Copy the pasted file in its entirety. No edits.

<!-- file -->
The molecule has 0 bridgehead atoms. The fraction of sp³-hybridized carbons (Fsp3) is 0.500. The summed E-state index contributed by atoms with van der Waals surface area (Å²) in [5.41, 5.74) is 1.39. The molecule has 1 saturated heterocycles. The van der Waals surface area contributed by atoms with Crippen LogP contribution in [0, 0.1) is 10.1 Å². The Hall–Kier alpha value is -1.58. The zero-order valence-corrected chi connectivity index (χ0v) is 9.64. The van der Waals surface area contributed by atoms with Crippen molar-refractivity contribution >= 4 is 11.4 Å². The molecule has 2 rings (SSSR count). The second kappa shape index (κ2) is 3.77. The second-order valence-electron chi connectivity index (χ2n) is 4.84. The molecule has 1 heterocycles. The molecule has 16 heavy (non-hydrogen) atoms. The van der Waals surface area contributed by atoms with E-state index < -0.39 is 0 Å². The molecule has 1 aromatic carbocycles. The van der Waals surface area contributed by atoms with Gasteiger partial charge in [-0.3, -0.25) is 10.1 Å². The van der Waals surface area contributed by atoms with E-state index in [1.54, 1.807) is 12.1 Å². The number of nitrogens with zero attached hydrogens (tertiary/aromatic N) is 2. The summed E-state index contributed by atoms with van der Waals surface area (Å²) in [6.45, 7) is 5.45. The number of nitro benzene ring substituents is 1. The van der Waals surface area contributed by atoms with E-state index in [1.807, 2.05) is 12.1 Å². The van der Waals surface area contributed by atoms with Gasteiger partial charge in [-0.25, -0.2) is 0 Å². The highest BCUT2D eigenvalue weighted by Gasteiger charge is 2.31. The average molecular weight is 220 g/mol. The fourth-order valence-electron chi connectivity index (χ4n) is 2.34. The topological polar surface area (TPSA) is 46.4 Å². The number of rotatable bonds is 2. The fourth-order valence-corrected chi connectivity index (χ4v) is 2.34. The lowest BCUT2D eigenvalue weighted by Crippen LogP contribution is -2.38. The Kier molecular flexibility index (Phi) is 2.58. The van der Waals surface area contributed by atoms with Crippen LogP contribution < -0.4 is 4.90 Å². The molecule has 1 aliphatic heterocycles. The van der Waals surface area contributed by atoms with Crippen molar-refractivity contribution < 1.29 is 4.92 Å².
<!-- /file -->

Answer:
The molecule has 0 bridgehead atoms. The fraction of sp³-hybridized carbons (Fsp3) is 0.500. The summed E-state index contributed by atoms with van der Waals surface area (Å²) in [5.41, 5.74) is 1.39. The molecule has 1 saturated heterocycles. The van der Waals surface area contributed by atoms with Crippen LogP contribution in [0, 0.1) is 10.1 Å². The Hall–Kier alpha value is -1.58. The zero-order valence-corrected chi connectivity index (χ0v) is 9.64. The van der Waals surface area contributed by atoms with Crippen molar-refractivity contribution >= 4 is 11.4 Å². The molecule has 2 rings (SSSR count). The second kappa shape index (κ2) is 3.77. The second-order valence-electron chi connectivity index (χ2n) is 4.84. The molecule has 1 heterocycles. The molecule has 16 heavy (non-hydrogen) atoms. The van der Waals surface area contributed by atoms with E-state index < -0.39 is 0 Å². The molecule has 1 aromatic carbocycles. The van der Waals surface area contributed by atoms with Gasteiger partial charge in [-0.3, -0.25) is 10.1 Å². The van der Waals surface area contributed by atoms with E-state index in [1.54, 1.807) is 12.1 Å². The number of nitrogens with zero attached hydrogens (tertiary/aromatic N) is 2. The summed E-state index contributed by atoms with van der Waals surface area (Å²) in [6.45, 7) is 5.45. The number of nitro benzene ring substituents is 1. The van der Waals surface area contributed by atoms with E-state index in [1.807, 2.05) is 12.1 Å². The van der Waals surface area contributed by atoms with Gasteiger partial charge in [-0.25, -0.2) is 0 Å². The highest BCUT2D eigenvalue weighted by Gasteiger charge is 2.31. The average molecular weight is 220 g/mol. The fourth-order valence-electron chi connectivity index (χ4n) is 2.34. The topological polar surface area (TPSA) is 46.4 Å². The number of rotatable bonds is 2. The fourth-order valence-corrected chi connectivity index (χ4v) is 2.34. The lowest BCUT2D eigenvalue weighted by Crippen LogP contribution is -2.38. The Kier molecular flexibility index (Phi) is 2.58. The van der Waals surface area contributed by atoms with Crippen LogP contribution < -0.4 is 4.90 Å². The molecule has 1 aliphatic heterocycles. The van der Waals surface area contributed by atoms with Crippen molar-refractivity contribution < 1.29 is 4.92 Å².